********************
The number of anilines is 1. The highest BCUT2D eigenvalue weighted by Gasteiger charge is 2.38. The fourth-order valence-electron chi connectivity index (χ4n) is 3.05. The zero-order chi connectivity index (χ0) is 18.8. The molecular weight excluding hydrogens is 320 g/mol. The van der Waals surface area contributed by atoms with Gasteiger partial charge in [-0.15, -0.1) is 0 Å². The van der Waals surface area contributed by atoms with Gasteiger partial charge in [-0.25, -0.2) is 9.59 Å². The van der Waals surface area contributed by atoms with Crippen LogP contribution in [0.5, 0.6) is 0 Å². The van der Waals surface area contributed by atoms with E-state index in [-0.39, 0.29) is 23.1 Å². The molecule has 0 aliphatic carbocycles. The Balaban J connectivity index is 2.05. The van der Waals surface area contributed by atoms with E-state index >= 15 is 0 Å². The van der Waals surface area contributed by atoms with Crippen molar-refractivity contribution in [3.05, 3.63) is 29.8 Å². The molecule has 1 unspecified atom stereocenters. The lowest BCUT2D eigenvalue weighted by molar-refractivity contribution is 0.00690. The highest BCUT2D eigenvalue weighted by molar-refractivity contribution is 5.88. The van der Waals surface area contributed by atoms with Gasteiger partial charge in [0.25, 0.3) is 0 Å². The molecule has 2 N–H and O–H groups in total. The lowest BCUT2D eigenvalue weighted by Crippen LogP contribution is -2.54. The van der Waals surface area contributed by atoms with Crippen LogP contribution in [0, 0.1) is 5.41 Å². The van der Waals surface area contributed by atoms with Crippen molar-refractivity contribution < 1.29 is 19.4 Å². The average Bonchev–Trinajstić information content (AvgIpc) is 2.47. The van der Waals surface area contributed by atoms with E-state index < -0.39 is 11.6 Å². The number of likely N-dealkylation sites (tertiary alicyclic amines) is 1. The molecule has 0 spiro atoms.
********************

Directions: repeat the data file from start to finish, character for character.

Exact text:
The number of anilines is 1. The highest BCUT2D eigenvalue weighted by Gasteiger charge is 2.38. The fourth-order valence-electron chi connectivity index (χ4n) is 3.05. The zero-order chi connectivity index (χ0) is 18.8. The molecular weight excluding hydrogens is 320 g/mol. The van der Waals surface area contributed by atoms with Gasteiger partial charge in [-0.15, -0.1) is 0 Å². The van der Waals surface area contributed by atoms with Gasteiger partial charge in [-0.25, -0.2) is 9.59 Å². The van der Waals surface area contributed by atoms with Crippen LogP contribution in [0.5, 0.6) is 0 Å². The van der Waals surface area contributed by atoms with E-state index in [-0.39, 0.29) is 23.1 Å². The molecule has 0 aliphatic carbocycles. The Balaban J connectivity index is 2.05. The van der Waals surface area contributed by atoms with E-state index >= 15 is 0 Å². The van der Waals surface area contributed by atoms with Crippen molar-refractivity contribution in [3.05, 3.63) is 29.8 Å². The molecule has 1 unspecified atom stereocenters. The lowest BCUT2D eigenvalue weighted by molar-refractivity contribution is 0.00690. The highest BCUT2D eigenvalue weighted by molar-refractivity contribution is 5.88. The van der Waals surface area contributed by atoms with Gasteiger partial charge in [0.25, 0.3) is 0 Å². The molecule has 2 N–H and O–H groups in total. The lowest BCUT2D eigenvalue weighted by Crippen LogP contribution is -2.54. The van der Waals surface area contributed by atoms with Crippen LogP contribution in [0, 0.1) is 5.41 Å². The van der Waals surface area contributed by atoms with Crippen molar-refractivity contribution < 1.29 is 19.4 Å². The average Bonchev–Trinajstić information content (AvgIpc) is 2.47. The van der Waals surface area contributed by atoms with E-state index < -0.39 is 11.6 Å². The number of likely N-dealkylation sites (tertiary alicyclic amines) is 1. The molecule has 0 spiro atoms.